The winding issue isn't a biggie, as I play a LOT alla the time and my fingers are pretty hard.

    Bowing, Spiros aren't hard to bow once you get your chops up a bit and let a new set settle in for a week. My shortcoming with new Spiros and the bow is that I get a little squeak off the last string as the hair brushes by it on string crossings.

    Bowing the Olives kinda felt like pulling your stick from under the sofa cushions with big, fat-ass cousin Eddie refusing to move, but I think one could get used to this.

    Perhaps Olives are the next try, then?
  10. anonymous0726

    anonymous0726 Guest

    Nov 4, 2001
    The $5 box is a cool thought. I'll have to check that out. Last time I was there almost everything on the second floor had Spiros or Weichs on them. Spiros sell basses like chrome wheels sell cars...
  11. I used to have an Oliv G+D, Eudoxa A+E setup, and the Olivs were in the same league as the Eudoxas pitch-wise...

    How about solo Dominants? If you liked the regular Dominants except for the stiffness, the solo version might be just the ticket. And they won't cost you an arm and a leg like the Eudoxas.

  12. Rayon Parka,

    My experience w/ Eudoxas is just the opposite of what everyone else here has described. After about a week of break-in tuning stability is ok. My current set's been on about 15 months and they're just as stable as steel except when the humidity jumps or drops.

    The windings are silver, not steel, and there's a lower proportion of gut which makes them fatter sounding than non-gut but with plenty of sustain. And they're easy to bow too.
  13. For me it's that little bit of extra friction that bugs me when shifting. I like it to feel smooth and slippery to facilitate all the left hand stuff, hard fingers or not. (No wise-guy remarks, please!)

    Somehow the tuning on my Oliv is not as difficult. Also, the pizz sound is SO much more to my liking that I'm willing to tolerate it. It's got that nice thick attack and stays that way up into T.P. The reputation of this particular string is well documented round these parts.

    I'm amused/curious about your reaction to the Oliv bowed. I don't brandish the stick anywhere near as much as you do, but I found coming from a Spiro G that the Oliv responds just as well if not better. D-Hig also is a fan of the bowed Oliv. If anything, it took a minute to get used to that guage being under the LH, but it feels normal now.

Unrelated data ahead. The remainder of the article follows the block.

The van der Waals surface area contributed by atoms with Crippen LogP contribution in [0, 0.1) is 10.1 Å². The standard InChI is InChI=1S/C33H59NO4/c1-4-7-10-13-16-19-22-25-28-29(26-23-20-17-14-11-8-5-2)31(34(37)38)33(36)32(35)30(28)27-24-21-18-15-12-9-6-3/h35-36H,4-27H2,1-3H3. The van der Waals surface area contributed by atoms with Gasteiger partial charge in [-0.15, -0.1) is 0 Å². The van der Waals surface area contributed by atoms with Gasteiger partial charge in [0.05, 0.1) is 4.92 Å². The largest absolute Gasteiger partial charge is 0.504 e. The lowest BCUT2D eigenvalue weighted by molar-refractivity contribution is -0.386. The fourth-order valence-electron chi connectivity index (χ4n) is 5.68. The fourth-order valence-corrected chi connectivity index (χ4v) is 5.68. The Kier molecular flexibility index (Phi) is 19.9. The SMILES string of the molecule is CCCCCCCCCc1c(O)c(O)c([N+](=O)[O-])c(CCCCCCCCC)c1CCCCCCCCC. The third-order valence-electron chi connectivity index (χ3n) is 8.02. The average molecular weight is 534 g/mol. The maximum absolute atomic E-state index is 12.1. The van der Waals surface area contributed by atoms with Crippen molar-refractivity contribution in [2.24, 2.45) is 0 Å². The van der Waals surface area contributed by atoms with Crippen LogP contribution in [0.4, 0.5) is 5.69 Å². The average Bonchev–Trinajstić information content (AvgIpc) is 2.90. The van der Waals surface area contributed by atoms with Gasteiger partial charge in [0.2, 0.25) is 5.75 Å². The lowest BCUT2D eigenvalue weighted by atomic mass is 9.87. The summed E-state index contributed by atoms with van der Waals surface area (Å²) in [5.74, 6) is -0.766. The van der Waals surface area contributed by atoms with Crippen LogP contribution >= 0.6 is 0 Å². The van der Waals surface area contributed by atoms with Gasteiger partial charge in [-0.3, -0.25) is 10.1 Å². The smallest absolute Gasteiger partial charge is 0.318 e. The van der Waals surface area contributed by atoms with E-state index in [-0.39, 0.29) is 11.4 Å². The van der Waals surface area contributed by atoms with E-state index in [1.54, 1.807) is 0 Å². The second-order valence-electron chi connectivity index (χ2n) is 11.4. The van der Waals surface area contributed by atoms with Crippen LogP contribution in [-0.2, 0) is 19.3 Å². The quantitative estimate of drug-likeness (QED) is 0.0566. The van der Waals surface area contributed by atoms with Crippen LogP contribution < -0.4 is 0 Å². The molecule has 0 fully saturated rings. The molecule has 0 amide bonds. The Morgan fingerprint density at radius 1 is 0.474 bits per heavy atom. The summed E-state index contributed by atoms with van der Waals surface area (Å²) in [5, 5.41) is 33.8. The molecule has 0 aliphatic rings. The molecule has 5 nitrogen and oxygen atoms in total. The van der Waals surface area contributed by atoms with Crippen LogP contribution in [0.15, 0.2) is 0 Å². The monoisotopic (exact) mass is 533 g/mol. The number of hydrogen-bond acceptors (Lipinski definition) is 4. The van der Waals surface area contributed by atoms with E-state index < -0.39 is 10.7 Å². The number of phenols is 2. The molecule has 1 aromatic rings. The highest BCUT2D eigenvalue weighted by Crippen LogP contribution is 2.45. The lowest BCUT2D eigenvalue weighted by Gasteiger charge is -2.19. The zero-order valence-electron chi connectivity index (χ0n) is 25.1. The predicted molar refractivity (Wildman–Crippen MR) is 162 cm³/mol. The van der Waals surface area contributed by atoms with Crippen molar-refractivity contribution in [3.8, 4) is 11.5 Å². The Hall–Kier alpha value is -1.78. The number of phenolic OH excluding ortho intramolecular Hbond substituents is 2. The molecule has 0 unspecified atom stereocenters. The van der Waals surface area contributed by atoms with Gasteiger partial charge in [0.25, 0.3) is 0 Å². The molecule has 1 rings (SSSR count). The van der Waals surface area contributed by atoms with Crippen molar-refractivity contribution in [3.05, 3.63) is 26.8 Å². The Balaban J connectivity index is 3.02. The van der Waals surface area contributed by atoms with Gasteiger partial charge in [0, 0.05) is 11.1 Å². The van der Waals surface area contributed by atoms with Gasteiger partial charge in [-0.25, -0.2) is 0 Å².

Of course you'll have to file your nut and bridge slots, then I dunno what if you don't like it and go back to a smaller guage string. Could be a 'spensive 'speriment.
  14. dfp

    dfp Supporting Member

    Sep 28, 2004
    i'm new to the Oliv G/D Eudoxa A/E camp (a month or so) but so far, very pleased. I fine tune before each set, and there's no problems. the sound is pretty great, but the arco is not as "buttery" as others have suggested it would be... could be my soon to be replaced composite tailpiece and clamp...really, the arco sound is great, the feel is kinda slippery...
    and i'm used to doing a lot of "legit" arco on Flexocors, as a reference point

    back to the original question, finding a match for spiro E and A (that was it, right?) I think the Oliv will not satisfy a spiro lover. Eudoxa would probably mix better. I read somewhere Rod Stewart's touring bassist ueses Eudoxas. obviously they're not a nightmare for everyone!

    btw, if matching spiro E and A is the goal, the Pirastro Pizzicato gut G and D might be even closer...
  15. anonymous0726

    anonymous0726 Guest

    Nov 4, 2001
    Ok, ok. It's sounding more and more like I oughta just try the things and see for myself. Maybe the way to go is to run down and see Sprocket and take the project a step at a time. Put a used one or the other on, see if the tone works, file the nut if good, etc, etc.

    As far as stickiness and winding, I'm a long-time Fast Fret junkie as I tend to have moist hands and friction is always an issue -- especially with the winding that Spiros have.

    My arco impression of the Olives might have to do with the room/bass/night etc. that I tried them.
  16. anonymous0726

    anonymous0726 Guest

    Nov 4, 2001
    I know Conrad, and so might give him a call and play his bass for a few minutes. I'll look into the Pizzicato thing as well -- thanks!
  17. Ray,
    I too am fairly new to the Olive camp [On G and D strings] on a bass I play on mostly acoustic gigs and feel your choices being Olive or Eudoxa's are pretty much it.I tried Pizacato's and they were ok,but the roundwound thing is rough on your left hand [And fingerboard]and not too bow friendly.
    That being said I would recomend getting the string oil that Pirastro sells for 7 bucks a bottle[Quinn Violin] and I think it helps keep the string[Gut Portion]from drying out and separating from the winding.Found out to late for my G string,but D is still real good.The Olives bow great for me and this bass is fairly new ,bright and sustainy.needs a dark string.If you have a dark instrument,then prolly the Eudoxa's and you will get the flat winding needed for smooth feel and for Arco playing.
  18. Francois Blais

    Francois Blais Supporting Member

    Dec 11, 1999
    Québec, Canada
    You use string oil with Olives?
    You put some on a clothe and wipe them?
    How much often?
    Thanks in advance!
  19. Yes, after having a client or two complain about the windings coming loose on these very expensive strings and the help on TB ,I ordered this oil.I just put a small amount on a paper towel and rub on the 2 Olives on just the fingerboard part of the string[The nut to the end of the board.] I don't want any oil on the portion of the string where the bow hair touches.
    I do it maybe once every week to 2 weeks.I had some windings come loose on the G almost a month after they were put on the bass,but it was becoming winter time and the tuning was changing alot w. the dryness of having the heat on in the house.I also would say you should tune these to pitch as often as you can.they go sharp or flat depending on the weather and I think if they go to sharp that might contribute to the start of the windings coming loose.Might of read that here on TB.
  20. Francois Blais

    Francois Blais Supporting Member

    Dec 11, 1999
    Québec, Canada
    Is that necessary in the summer too?
    I guess not becomes it becomes quite humid?